KItir was welcomed back after 21 year of exile in Togo.
Two Russian “Tourists” were reported arrested in the north
of the country in late June. An Isreali delegation met with the CMT
president in Niamey in late July.
The depressing series of fatal incidents in conflicts with Jihadists
over most of Mali, continued this month. But the event of the month
in Mali was the attempted assassination of the interim president and
junta leader Assimi Gouti. The suspected assassin died when being
held in custody. The National Commission for Human rights has called
for an investigation into his death.
Signatories of the 2015 Algiers agreement met in Kidal in the north
of the country again in July. France restarted its operations against
Jihadists with the Mali army again in early July. At the G5 meeting
(see Niger above) Macron announced that he would close three bases
in Northern Mali and halve the number of French soldiers by early
2022. (Which is also around the date proposed for new elections.)
There were calls for an increase in the number of men deployed by
the UN mission in northern Mali.
In Kulikoro, in the west of the country, jihadist kidnapped three
Chinese and two Mauritanian nationals. The Mali government is seeking
an International address warrant for the son of the previous President
IBK, in the case of a journalist which disappeared in 2016. The son,
Karim Keita is reported to be in the Ivory Coast.
The event of the month was the visit of the new Niger president to
Europe and the G5 conference which he attended (in person) with Macron
His performance at the joint statements, in both France and Germany,
was a complete change from his predecessors, and a complete contrast
to the heads of Tchad and Mali.
He secure increased French participation in his struggle against Jihadists,
and the new Takuba military initiative to be based in Niger. He then
followed up with a visit to Algiers at which he was reported to have
requested military assistance.
Regrettably the regular and frequently fatal conflicts in the South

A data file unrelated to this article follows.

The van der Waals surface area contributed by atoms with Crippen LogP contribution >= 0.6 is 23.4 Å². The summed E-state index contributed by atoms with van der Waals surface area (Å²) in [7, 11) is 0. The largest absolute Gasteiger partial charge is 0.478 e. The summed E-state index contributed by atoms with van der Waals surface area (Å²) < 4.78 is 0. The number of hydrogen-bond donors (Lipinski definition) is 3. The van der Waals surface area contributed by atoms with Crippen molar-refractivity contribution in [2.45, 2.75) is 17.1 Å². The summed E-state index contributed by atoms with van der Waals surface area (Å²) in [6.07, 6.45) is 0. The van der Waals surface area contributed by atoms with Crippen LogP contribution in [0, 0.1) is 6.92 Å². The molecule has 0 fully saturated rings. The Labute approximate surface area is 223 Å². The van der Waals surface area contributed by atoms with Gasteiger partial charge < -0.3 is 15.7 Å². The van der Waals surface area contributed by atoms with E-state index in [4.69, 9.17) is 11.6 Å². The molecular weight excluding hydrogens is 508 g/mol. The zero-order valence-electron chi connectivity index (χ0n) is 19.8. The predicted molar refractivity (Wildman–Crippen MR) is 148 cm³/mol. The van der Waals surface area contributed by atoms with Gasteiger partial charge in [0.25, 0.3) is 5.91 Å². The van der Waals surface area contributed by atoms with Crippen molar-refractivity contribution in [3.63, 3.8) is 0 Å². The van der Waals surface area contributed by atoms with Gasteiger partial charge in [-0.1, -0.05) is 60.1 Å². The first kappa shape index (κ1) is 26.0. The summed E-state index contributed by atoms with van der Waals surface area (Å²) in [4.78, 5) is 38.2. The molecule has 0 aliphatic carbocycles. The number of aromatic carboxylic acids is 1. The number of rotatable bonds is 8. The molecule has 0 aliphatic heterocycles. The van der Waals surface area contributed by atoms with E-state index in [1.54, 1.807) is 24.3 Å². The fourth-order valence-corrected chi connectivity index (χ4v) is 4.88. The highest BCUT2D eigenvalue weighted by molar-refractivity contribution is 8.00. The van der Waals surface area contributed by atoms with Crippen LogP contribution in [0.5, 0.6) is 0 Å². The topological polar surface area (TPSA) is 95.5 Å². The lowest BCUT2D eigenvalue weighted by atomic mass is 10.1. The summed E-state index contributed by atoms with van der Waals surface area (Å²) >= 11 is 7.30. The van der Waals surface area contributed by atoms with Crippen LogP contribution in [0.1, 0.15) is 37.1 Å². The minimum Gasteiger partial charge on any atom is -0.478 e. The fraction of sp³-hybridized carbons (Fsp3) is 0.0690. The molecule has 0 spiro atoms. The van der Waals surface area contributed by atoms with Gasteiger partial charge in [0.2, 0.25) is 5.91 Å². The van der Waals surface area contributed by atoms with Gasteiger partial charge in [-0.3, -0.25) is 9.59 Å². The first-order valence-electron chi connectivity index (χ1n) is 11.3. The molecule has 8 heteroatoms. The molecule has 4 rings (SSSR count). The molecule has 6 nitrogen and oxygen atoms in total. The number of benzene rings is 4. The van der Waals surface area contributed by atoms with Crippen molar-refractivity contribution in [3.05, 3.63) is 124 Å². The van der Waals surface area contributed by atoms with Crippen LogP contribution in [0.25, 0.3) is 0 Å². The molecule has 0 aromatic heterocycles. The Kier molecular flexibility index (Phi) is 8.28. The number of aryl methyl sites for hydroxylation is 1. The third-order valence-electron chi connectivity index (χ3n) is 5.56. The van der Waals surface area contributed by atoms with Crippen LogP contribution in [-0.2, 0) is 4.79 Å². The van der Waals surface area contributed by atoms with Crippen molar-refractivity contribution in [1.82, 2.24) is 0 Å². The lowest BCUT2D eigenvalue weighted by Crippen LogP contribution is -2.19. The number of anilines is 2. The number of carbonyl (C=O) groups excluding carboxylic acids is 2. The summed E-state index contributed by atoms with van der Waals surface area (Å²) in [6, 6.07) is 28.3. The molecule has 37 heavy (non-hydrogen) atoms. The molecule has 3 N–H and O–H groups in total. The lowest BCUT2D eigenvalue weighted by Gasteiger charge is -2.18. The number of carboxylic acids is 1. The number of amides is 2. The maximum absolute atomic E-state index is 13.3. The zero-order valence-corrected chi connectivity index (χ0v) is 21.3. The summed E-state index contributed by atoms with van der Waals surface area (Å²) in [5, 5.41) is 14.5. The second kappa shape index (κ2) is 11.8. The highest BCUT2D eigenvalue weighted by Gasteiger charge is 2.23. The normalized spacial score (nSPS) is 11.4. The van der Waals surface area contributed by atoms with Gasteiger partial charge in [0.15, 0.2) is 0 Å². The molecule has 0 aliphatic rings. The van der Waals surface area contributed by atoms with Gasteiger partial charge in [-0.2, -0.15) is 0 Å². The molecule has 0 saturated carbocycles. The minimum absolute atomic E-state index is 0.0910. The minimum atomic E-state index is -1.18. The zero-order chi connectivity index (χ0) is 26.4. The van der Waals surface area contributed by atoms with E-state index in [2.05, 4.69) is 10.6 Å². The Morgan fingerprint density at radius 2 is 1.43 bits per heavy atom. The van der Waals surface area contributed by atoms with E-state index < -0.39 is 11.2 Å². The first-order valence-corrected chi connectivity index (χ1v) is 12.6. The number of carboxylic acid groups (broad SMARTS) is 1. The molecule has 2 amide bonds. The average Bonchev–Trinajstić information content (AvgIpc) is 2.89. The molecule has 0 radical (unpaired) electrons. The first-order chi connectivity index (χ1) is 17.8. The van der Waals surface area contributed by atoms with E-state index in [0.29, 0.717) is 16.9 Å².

east of Niger and the Tahoua area have not diminished, but there was
still a plan to relocate 130,00 Nigerians back to north east Nigeria
now the fighting is mitigated.
An article was published about the recent rise in Turkish investments
in Niger, which have included the renovation of the Grand Mosque in
Agades and the Sultan’s palace. An undisclosed military agreement
was signed in 2020, and there were some reports that Turkey wanted
to occupy the old French facilities at Madam, near Libya, since the
French have left. But the French are still active in Niamey, where
a French made “Reaper” drone was deployed for the first
time in action.
A son of the previous president Mohamadou Issoufou was made petroleum
minister under the new president in late July.
On the economic front the WAEMU confirmed that Niger had the highest
percentage of expenditure on capital projects of any country in the
region. Also, a Moroccan group Ymmy Holdings as reported to considering
investing in Niamey to a value of 2.8B euros (yes billions), including
commercial zones, industrial projects, and additional housing.
The seasonal rains hit Niger again this year. 28 deaths and 12,850
homes destroyed. 8 people died when a vehicle near Timia, in the Air
mountains, overturned in a raging Kori (wadi). The northern border
of Algeria was reported open again with restricted traffic due to